Thumbnail

<sup>free download:</sup> "Washed Ashore" by Edward Deer

For those who adore the loop pedal stylings of Andrew Bird and Owen Pallett/Final Fantasy, consider Edward Deer as your next assignment. He’s in the “rising star” phase of his career in Sydney,...

Thumbnail

<sup>free download:</sup> "Gramophone Lullaby," by Voder

Seems we missed a significant compilation from Future Sequence. Some order cialis big names here -- Damian Valles, Anna Rose Carter, Wil Bolton, and more -- but a tweet from Paul Nadin tipped us off,...

Thumbnail

A love letter from Ruarri Joseph

We have an influx of tender, thoughtful music coming through the submissions box these days and each seems to serve a different purpose. Some cialis online are excellent companions when you're an emotional wreck....

Thumbnail

<sup>one-sheet week:</sup> "Kingdom," by Volcanoes

One-Sheet Week continues: --- Check out Volcanoes latest electric eruption Kingdom, their newest single from the album Heavy Hands. St. Louis' buzz band, Volcanoes have changed the playing field of self-recording. Their hardhitting noise rock album Heavy...

Thumbnail

<sup>one-sheet week:</sup> <em>Hey Hey Safety Man</em>, by Hectorina

One-Sheet Week continues with an email from Hectorina: -- We're a 6 month old psychedelic math garage band from Charlotte NC and we've just released our first 3 song EP entitled "Hey Hey Safety Man" online for...

free download: The Skeleton Dead s/t

Almost as delicate as glass, and hand-drawn like a book of fables, this is The Skeleton Dead. Even the name promises such fragility of music, albeit in a Blaise Pascal sort of way.

The Skeleton Dead are Tom Sharples and Claire Wakeman. “Formed in London in the summer of 2010, they write songs on classic themes of love, seafaring and finding porn hidden in the woods.” (It’s high time someone did.) Sharples handles guitar and lead vocal detail, while Wakeman carries most of the background vocal weight, on occasion singing lead. Sharples delivers in a frank baritone prose that has earned inevitable comparisons to Leonard Cohen. Wakeman’s support is ethereal, illusory. Perfect for the theme and the folk/alt-country terrain.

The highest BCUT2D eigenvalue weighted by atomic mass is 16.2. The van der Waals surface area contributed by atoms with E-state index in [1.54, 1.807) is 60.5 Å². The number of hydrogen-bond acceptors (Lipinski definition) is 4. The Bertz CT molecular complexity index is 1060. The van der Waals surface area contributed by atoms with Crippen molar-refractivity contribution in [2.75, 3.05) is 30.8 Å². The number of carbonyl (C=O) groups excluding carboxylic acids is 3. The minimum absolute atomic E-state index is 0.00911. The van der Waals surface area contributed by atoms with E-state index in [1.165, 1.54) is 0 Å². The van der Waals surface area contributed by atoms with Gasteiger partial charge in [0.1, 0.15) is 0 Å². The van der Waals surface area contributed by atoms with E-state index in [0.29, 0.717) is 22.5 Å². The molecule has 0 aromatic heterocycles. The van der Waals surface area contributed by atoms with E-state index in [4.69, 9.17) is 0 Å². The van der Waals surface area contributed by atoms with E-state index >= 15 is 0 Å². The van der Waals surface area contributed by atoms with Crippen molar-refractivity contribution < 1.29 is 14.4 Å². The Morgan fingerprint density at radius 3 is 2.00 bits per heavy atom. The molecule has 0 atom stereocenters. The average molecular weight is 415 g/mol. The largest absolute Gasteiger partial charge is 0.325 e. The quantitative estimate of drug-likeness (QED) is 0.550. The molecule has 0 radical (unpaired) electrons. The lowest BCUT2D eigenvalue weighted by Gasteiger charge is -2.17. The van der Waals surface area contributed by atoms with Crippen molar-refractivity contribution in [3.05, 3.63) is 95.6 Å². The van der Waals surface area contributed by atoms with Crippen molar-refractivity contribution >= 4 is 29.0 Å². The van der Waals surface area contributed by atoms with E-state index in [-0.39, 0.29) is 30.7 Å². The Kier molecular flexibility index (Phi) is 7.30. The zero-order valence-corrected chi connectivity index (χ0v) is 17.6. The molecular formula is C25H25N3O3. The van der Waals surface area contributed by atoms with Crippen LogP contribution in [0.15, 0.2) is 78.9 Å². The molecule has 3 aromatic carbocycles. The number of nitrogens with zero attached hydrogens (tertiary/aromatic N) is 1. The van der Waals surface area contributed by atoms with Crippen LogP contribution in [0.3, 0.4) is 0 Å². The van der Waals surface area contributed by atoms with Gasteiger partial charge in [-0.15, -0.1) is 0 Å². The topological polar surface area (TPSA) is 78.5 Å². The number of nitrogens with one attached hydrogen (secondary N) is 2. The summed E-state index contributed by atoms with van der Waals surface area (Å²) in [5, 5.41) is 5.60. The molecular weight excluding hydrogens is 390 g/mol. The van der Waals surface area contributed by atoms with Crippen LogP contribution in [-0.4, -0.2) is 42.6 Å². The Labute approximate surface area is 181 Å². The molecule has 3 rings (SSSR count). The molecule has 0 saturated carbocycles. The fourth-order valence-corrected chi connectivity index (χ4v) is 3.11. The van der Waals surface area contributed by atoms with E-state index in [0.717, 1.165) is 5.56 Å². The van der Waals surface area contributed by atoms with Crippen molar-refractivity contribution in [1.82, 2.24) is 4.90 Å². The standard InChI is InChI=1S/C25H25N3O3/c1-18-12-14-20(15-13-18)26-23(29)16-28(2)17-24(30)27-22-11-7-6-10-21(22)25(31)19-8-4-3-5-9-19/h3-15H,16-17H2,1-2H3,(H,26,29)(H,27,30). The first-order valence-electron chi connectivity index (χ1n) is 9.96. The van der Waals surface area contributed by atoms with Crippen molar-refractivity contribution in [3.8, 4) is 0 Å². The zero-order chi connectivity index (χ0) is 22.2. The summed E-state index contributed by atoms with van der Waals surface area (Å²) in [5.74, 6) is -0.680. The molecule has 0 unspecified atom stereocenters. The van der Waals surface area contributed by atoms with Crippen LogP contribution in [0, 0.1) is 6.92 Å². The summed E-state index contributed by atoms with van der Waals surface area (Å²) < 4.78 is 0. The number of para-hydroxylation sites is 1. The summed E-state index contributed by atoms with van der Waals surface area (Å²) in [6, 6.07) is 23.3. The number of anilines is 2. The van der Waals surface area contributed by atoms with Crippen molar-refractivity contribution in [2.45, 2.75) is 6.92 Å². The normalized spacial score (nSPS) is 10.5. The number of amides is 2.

Tracks are fleeting (again, think Pascal), often shorter than four minutes, some weighing in under three. The debut most succeeds when Sharples puts his guitar pick aside: the penetrating, almost flamenco-inspired fingerwork lifts tracks like “Gather Up Your Clothes” and “I Get So Lonesome Without You” high above the traditional folk template. “Scrambling Into the Night” is pure Barcelona: unfinished gothic cathedrals, tiny and expensive appetizers, locals correcting you on your grammar.

Those songs that break away from the duende ethic (say, “A Nautical Theme” and “Are You Going To Overreact”) tend toward the cosmic, drawing attention back to the duality of the project name: the skeleton, physical, and the dead, spectral. The effect is striking, and it doesn’t matter whether or not it was intentional, because it works. “Lock the Doors” may be the only track that simply doesn’t: the literal guitar riff too unwavering, the electric undercoat unnecessary. Try instead the surrounding material, the adagio “Keep Your Eyes to the Ground” and the kinetic, restorative “Down By the River.”

Read more at the links below, and stream “I Get So Lonesome Without You” at bottom of page. A significant fall debut.

Artist links: facebook|soundcloud|twitter|bandcamp